Real Estate Investment Financing Options

So you made the phone calls, you have tiled the elements and looked out to look at properties looking for the deal and now you've found it. The next step is to determine which method of real estate financing option you will use.

It depends on a few things, such as whether you want to hold the property or want to sell quickly or how much money you have in the deal and how much you borrow. It depends on how your credit looks.

Do you want monthly interest payments or would you rather pay on the back end. Should you use your money or other money?

Much of this depends on your strategy and personal resources.

Real estate financing can take many forms. I simply break it into three categories.

Bank Financing

If you have the credit and the required deposit, you can get a loan from a bank or mortgage broker. When you run this route, it's important to make sure you charge monthly fees, such as taxes and insurance, and make sure your budget includes the monthly note.

Six months of non-income mortgages can divide all your profits and let you work for nothing.

If you buy rehab grade real estate, the bank can be picky, as the real estate will be their security. They may not seem to be financing a home that is not quite habitable.

Another thing to keep in mind with banks is that you pay a higher interest rate on non-occupied assets


Cold, hard money is King when buying real estate below market value. The ability to act quickly and not wait for bank approvals is the key to acquiring sad property or otherwise inviolable property.

If you do not have your own money for the deal, you can use a hard money lender.

Hard money lenders will most likely be local investors, but there are some medium-sized companies in the hard-cash company. Most will almost double the interest rates a bank wants, plus additional points for the financing of the deal.

Many hard money lenders are long-term real estate investors who are branched and will understand the process better than most bankers. They will care less about your credit than they want if you have a good deal or not.

Hard money lenders will only do business with you if you buy the property at or below 65-70% of the After Repair Value.

Another route is to find your own private investors to set up the money and split the profits on the backside. Give the investor a 1st position on the property as collateral.

This way, both private investors and hard money lenders can earn more money if you default by closing and completing the project itself.

Creative funding

Many real estate investors specialize in buying homes with little or no money down.

They achieve it through a variety of ways that fall under the umbrella of "Creative Deals". They are usually situations in which the owners are in need of shielding, bankruptcy, divorce, or other situations that make it urgent to sell quickly.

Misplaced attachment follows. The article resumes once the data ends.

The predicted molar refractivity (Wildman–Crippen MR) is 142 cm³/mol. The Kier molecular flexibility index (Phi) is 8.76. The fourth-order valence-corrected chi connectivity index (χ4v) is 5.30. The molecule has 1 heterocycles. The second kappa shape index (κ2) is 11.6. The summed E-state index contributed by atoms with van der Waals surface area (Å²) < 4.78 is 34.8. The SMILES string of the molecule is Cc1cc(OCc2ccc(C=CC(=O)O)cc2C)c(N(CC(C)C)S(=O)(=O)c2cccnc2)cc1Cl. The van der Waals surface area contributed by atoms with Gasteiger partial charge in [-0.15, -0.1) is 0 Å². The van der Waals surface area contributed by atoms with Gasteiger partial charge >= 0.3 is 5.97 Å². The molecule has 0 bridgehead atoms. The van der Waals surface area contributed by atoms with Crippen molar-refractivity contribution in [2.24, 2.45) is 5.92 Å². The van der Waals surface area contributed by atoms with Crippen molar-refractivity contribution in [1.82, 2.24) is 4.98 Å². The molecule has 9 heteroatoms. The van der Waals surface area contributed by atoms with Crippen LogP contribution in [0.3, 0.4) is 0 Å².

Methods include the lease option, in which you rent the property with the option to purchase later. You can accept the existing mortgage. In some situations, the owner of the property can simply terminate the act in exchange for taking over payments.

With creative deals, make sure you have a good real estate lawyer on your part to make sure that you do everything legally and that all parties are well-informed about their rights.

Each of these methods allows you to finance or manage the property so that you can apply your wealth strategy, whether it is rented or sold.

Comment below of what you think.



I am interested to invest, but have little fund. What is the best strategy for my situation? How hard to get private funding and hard money lenders?
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Which financing options are best for a working professional individual? How hard to get an investing loan when you already have the primary home mortgage?
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Korianne Mar

Chris, Traditional financing is the best when you have a w-2 income. The interest rate is much lower compared to a private lender or hard money lender. You can lender up to 4 residential rentals with 20% down and from your 5th-9th properties, you will require having 25% down. Make sure all these properties are producing monthly cash flow so it will not increase your debt to income ratio from your income.
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Korianne Mar

Hi Sarah, Thanks for your visit my blog. Please read this post as I get deeper into the topic of private funding and hard money lenders. It's not hard to get a private lender or hard money lender. As long as you find a property offer enough discount below its current market value, then you can easily get the funding for it. Usually, keep it at the loan to value (LTV) max of 70% of after repair value (ARV). Purchase price: $60 Fix up cost: $10K CC: $10K Total Acquisition cost: $80K After Repair Value (ARV): $120K Percentage of loan to value: $80K (total acquisition cost)/$120K (ARV) LTV: 66.67% Hope this helps. Let me know if you have any questions.
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